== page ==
Judith Stallmann, professor of Agricultural and Applied Economics at the University of Missouri, was named a Fellow by the Southern Regional Science Association.
Stallmann is one of only 20 Fellows named in the association’s 50-year history, and the first woman to receive the honor. When she received the award, Stallmann made a presentation at the association’s 2010 annual meeting on the role of institutions in regional science theories and analysis.
SRSA is a professional organization of economists, geographers, sociologists and urban planners who study regions and the factors that lead to similarities and differences among areas, including why some grow or decline. The SRSA Fellows program recognizes exceptional and sustained contributions to the field of regional science and service. Stallmann has served as a board member and president of the association.
Stallmann has joint appointments also in MU Community Development Extension, Rural Sociology and Public Affairs. She specializes in public finance, comparing state and local governments, the economics of small communities and how the local economy functions.
She earned her PhD in agricultural economics at Michigan State University in 1986, and taught public finance at universities in Guatemala and Nicaragua. Stallmann was a consultant to the Government of Honduras, the United States Agency for International Development and the International Labour Organisation. She is a former Peace Corps volunteer.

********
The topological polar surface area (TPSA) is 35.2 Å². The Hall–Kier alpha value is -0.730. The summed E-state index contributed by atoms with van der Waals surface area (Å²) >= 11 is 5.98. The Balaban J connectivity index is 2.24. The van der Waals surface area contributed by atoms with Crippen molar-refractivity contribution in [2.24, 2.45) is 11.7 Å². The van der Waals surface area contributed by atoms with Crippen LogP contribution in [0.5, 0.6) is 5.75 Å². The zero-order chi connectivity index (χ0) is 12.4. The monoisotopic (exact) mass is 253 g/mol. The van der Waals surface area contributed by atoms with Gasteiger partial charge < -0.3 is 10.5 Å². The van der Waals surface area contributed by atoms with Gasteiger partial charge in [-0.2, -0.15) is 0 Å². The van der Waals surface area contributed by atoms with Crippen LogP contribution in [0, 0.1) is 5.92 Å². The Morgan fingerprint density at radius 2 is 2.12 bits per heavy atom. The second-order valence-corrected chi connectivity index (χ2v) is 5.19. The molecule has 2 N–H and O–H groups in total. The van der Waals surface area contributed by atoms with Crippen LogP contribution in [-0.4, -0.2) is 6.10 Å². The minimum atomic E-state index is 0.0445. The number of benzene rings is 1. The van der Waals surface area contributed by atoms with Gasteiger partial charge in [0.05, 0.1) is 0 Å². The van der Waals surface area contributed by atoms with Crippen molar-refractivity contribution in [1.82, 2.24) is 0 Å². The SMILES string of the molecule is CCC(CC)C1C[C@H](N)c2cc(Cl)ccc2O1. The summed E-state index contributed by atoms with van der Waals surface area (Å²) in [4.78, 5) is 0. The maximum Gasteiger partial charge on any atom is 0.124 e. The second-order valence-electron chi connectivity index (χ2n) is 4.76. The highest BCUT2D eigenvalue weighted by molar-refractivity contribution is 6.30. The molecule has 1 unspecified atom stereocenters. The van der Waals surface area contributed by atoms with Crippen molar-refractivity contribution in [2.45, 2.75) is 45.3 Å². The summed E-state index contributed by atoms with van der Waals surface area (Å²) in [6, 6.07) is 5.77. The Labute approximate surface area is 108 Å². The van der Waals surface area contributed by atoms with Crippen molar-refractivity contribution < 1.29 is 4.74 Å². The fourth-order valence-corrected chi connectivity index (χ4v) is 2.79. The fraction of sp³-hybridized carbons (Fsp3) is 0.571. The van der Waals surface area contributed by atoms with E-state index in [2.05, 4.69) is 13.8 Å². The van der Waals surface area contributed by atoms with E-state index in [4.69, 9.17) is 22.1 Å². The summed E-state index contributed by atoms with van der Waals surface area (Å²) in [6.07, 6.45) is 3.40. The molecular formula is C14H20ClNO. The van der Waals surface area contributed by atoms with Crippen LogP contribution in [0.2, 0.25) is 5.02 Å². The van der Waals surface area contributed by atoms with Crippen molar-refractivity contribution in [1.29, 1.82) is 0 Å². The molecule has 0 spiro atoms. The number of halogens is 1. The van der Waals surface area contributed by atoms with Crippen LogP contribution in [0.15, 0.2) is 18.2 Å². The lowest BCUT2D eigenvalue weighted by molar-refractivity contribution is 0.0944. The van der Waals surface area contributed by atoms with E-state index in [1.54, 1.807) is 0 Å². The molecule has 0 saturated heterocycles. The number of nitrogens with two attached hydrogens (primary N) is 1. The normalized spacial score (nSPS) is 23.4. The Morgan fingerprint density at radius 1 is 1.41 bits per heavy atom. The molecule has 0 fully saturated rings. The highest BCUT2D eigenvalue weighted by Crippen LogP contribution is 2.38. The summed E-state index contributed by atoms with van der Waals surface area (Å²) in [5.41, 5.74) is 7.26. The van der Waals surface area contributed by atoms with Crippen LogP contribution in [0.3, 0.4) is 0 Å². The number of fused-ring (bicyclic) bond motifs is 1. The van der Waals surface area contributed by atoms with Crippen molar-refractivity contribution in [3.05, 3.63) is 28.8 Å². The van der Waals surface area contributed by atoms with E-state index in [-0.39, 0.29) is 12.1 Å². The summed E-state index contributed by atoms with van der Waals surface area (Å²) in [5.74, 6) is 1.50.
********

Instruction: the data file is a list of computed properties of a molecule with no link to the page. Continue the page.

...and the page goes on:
Stallmann’s research areas include state and local public finance, rural economic development and fiscal and economic impact analysis. She is currently studying the impacts of state and local tax and expenditure limitations on state economic growth.
Other research topics include the impact of retirees on the economy of rural areas, economic and fiscal impact analysis for small areas, educational incentives for youth, rural labor and family incomes, and part-time farming.
Stallmann has published in: The Marquette Law Review, The Review of Regional Studies, The Economic Development Quarterly, The Gerontologist, The Journal of the Community Development Society, Agricultural and Resource Economics Review, Choices, Youth and Society, Agricultural and Resource Economics Review, Women in Natural Resources, Society and Natural Resources.
She has served on the editorial boards of Review of Regional Studies, Journal of the Community Development Society, Review of Agricultural Economics and Choices, and is past president of the Community Economics Network and has served on the Executive Councils of the North American Regional Science Association and the Committee on Women in Agricultural Economics.